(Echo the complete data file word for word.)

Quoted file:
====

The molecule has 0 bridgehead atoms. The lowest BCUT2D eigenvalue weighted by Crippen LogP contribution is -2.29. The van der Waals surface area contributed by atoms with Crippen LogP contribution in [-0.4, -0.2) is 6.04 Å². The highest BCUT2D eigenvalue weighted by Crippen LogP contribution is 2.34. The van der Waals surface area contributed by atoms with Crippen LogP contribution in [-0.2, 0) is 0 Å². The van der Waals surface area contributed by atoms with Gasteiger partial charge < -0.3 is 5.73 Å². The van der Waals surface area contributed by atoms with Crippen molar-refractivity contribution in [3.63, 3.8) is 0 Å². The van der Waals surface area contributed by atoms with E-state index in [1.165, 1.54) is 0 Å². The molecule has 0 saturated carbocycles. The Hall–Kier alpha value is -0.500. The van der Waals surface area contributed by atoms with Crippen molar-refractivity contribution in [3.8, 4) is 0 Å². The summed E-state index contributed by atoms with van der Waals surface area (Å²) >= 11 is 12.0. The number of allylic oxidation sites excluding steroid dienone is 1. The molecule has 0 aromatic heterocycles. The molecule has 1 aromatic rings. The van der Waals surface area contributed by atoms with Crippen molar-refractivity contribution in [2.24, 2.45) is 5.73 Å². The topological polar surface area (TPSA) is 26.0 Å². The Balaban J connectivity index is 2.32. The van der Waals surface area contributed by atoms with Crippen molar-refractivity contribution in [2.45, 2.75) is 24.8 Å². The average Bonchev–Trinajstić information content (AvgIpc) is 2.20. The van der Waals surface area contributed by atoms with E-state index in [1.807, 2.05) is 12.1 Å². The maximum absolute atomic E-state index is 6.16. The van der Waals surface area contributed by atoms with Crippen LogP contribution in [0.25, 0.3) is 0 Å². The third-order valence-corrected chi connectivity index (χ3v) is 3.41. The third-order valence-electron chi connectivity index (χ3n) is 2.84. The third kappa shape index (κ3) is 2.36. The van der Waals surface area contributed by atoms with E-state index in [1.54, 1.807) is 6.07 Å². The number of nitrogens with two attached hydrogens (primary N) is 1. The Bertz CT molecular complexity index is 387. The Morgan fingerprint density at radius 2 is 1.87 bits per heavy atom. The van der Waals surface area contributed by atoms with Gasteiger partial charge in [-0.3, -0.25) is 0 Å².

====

The molecule has 0 bridgehead atoms. The lowest BCUT2D eigenvalue weighted by Crippen LogP contribution is -2.29. The van der Waals surface area contributed by atoms with Crippen LogP contribution in [-0.4, -0.2) is 6.04 Å². The highest BCUT2D eigenvalue weighted by Crippen LogP contribution is 2.34. The van der Waals surface area contributed by atoms with Crippen LogP contribution in [-0.2, 0) is 0 Å². The van der Waals surface area contributed by atoms with Gasteiger partial charge < -0.3 is 5.73 Å². The van der Waals surface area contributed by atoms with Crippen molar-refractivity contribution in [3.63, 3.8) is 0 Å². The van der Waals surface area contributed by atoms with E-state index in [1.165, 1.54) is 0 Å². The molecule has 0 saturated carbocycles. The Hall–Kier alpha value is -0.500. The van der Waals surface area contributed by atoms with Crippen molar-refractivity contribution in [3.8, 4) is 0 Å². The summed E-state index contributed by atoms with van der Waals surface area (Å²) >= 11 is 12.0. The number of allylic oxidation sites excluding steroid dienone is 1. The molecule has 0 aromatic heterocycles. The molecule has 1 aromatic rings. The van der Waals surface area contributed by atoms with Crippen molar-refractivity contribution in [2.24, 2.45) is 5.73 Å². The topological polar surface area (TPSA) is 26.0 Å². The Balaban J connectivity index is 2.32. The van der Waals surface area contributed by atoms with Crippen molar-refractivity contribution in [2.45, 2.75) is 24.8 Å². The average Bonchev–Trinajstić information content (AvgIpc) is 2.20. The van der Waals surface area contributed by atoms with E-state index in [1.807, 2.05) is 12.1 Å². The maximum absolute atomic E-state index is 6.16. The van der Waals surface area contributed by atoms with Crippen LogP contribution in [0.25, 0.3) is 0 Å². The third-order valence-corrected chi connectivity index (χ3v) is 3.41. The third-order valence-electron chi connectivity index (χ3n) is 2.84. The third kappa shape index (κ3) is 2.36. The van der Waals surface area contributed by atoms with E-state index in [1.54, 1.807) is 6.07 Å². The number of nitrogens with two attached hydrogens (primary N) is 1. The Bertz CT molecular complexity index is 387. The Morgan fingerprint density at radius 2 is 1.87 bits per heavy atom. The van der Waals surface area contributed by atoms with Gasteiger partial charge in [-0.3, -0.25) is 0 Å².